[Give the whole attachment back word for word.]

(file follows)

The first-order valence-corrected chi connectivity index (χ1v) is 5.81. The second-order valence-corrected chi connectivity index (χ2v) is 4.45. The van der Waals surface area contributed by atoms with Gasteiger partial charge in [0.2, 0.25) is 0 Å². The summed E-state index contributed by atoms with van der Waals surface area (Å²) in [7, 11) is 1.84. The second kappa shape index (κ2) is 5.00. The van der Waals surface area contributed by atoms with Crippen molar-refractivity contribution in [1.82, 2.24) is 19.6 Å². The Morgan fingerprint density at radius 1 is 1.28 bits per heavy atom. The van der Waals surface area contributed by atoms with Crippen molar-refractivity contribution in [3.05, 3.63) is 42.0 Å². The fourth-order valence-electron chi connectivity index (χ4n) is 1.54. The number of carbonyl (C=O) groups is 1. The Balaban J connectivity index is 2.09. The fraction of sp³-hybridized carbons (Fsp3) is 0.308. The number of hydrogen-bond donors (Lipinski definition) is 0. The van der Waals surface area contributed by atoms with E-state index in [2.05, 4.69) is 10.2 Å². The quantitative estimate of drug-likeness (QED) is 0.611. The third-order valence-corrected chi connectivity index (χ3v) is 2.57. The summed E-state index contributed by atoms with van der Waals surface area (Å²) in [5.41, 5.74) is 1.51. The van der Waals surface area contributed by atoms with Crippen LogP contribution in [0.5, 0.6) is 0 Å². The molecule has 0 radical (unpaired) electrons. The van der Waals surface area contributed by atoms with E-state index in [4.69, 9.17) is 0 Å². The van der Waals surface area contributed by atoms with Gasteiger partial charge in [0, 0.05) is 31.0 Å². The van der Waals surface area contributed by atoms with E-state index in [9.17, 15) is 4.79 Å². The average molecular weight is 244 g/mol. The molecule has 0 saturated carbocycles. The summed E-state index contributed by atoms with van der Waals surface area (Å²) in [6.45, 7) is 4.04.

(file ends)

The first-order valence-corrected chi connectivity index (χ1v) is 5.81. The second-order valence-corrected chi connectivity index (χ2v) is 4.45. The van der Waals surface area contributed by atoms with Gasteiger partial charge in [0.2, 0.25) is 0 Å². The summed E-state index contributed by atoms with van der Waals surface area (Å²) in [7, 11) is 1.84. The second kappa shape index (κ2) is 5.00. The van der Waals surface area contributed by atoms with Crippen molar-refractivity contribution in [1.82, 2.24) is 19.6 Å². The Morgan fingerprint density at radius 1 is 1.28 bits per heavy atom. The van der Waals surface area contributed by atoms with Crippen molar-refractivity contribution in [3.05, 3.63) is 42.0 Å². The fourth-order valence-electron chi connectivity index (χ4n) is 1.54. The number of carbonyl (C=O) groups is 1. The Balaban J connectivity index is 2.09. The fraction of sp³-hybridized carbons (Fsp3) is 0.308. The number of hydrogen-bond donors (Lipinski definition) is 0. The van der Waals surface area contributed by atoms with E-state index in [2.05, 4.69) is 10.2 Å². The quantitative estimate of drug-likeness (QED) is 0.611. The third-order valence-corrected chi connectivity index (χ3v) is 2.57. The summed E-state index contributed by atoms with van der Waals surface area (Å²) in [5.41, 5.74) is 1.51. The van der Waals surface area contributed by atoms with Crippen LogP contribution in [0.5, 0.6) is 0 Å². The molecule has 0 radical (unpaired) electrons. The van der Waals surface area contributed by atoms with E-state index in [4.69, 9.17) is 0 Å². The van der Waals surface area contributed by atoms with Gasteiger partial charge in [0, 0.05) is 31.0 Å². The van der Waals surface area contributed by atoms with E-state index in [9.17, 15) is 4.79 Å². The average molecular weight is 244 g/mol. The molecule has 0 saturated carbocycles. The summed E-state index contributed by atoms with van der Waals surface area (Å²) in [6.45, 7) is 4.04.